So you're reading this post, huh? Kind of a compelling title, isn’t it?
Why is that?
I have strong evidence that "negative" Web headlines and links often generate lots more clicks than "positive" ones. For example, my Worst Practices blog category gets more clicks than any other category on this blog.
Several years ago I worked on a site where we included a link "For Executives Only" and this generated more traffic than other links. It turns out people react to negatives. Words like "Worst", "Not", "Don't", and "Only" are interesting and people want to know what’s there.
My friend Jonathan Kranz experienced the same phenomenon with a link on his Web site: 10 Important Reasons NOT to Hire Me. Jonathan says: "that negative word, 'NOT,' attracts attention. Some people wonder why I would deliberately discourage business. More experienced marketers understand that I'm qualifying my prospects, and come to see how I manage it. Others are simply curious."
The Web allows us to try new things and implement new ideas quickly, get people to check out it live, and then make changes to on the fly. Try a "negative" link and if that Web page that doesn’t work for you, you can just delete it. (You can’t do that with a print ad or direct-mail campaign).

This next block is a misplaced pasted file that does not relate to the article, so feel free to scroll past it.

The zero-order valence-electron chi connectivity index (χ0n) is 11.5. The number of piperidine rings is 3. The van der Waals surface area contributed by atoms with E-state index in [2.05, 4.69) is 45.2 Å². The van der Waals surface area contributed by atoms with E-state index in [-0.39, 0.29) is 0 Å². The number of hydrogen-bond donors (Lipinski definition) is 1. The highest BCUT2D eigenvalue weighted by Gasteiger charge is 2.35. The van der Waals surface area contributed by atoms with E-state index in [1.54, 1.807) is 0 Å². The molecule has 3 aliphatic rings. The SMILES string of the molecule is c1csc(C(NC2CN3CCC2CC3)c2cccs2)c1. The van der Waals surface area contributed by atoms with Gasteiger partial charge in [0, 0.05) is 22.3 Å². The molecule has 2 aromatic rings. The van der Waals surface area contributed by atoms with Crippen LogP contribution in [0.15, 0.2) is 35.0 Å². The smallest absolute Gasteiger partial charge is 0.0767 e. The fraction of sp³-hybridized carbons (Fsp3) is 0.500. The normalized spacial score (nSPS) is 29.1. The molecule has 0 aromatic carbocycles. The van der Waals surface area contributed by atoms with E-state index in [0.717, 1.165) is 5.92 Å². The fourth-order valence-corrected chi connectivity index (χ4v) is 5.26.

Take a look at your site and find a link that you can flip around. Measure the traffic before and after the switch and see what works better. If there is a dramatic difference, let me know and I may blog about it.
Positive > Negative
"How to increase productivity and drive revenue" > "How to destabilize productivity, deter customers, and diminish revenue"
"Check out our online media room" > "Our online media room -- for journalists and analysts only"
While the "negative" technique most certainly works, it should be used sparingly. Usually, only one negative link is appropriate.
And don't forget -- there must be something compelling and interesting to read once people click! Don't promise something interesting with a negative headline and then fail to deliver.
When people do click through, the landing page should immediately signal that you're having fun. Don't be too subtle. Don't let people think that you really are being negative or exclusionary.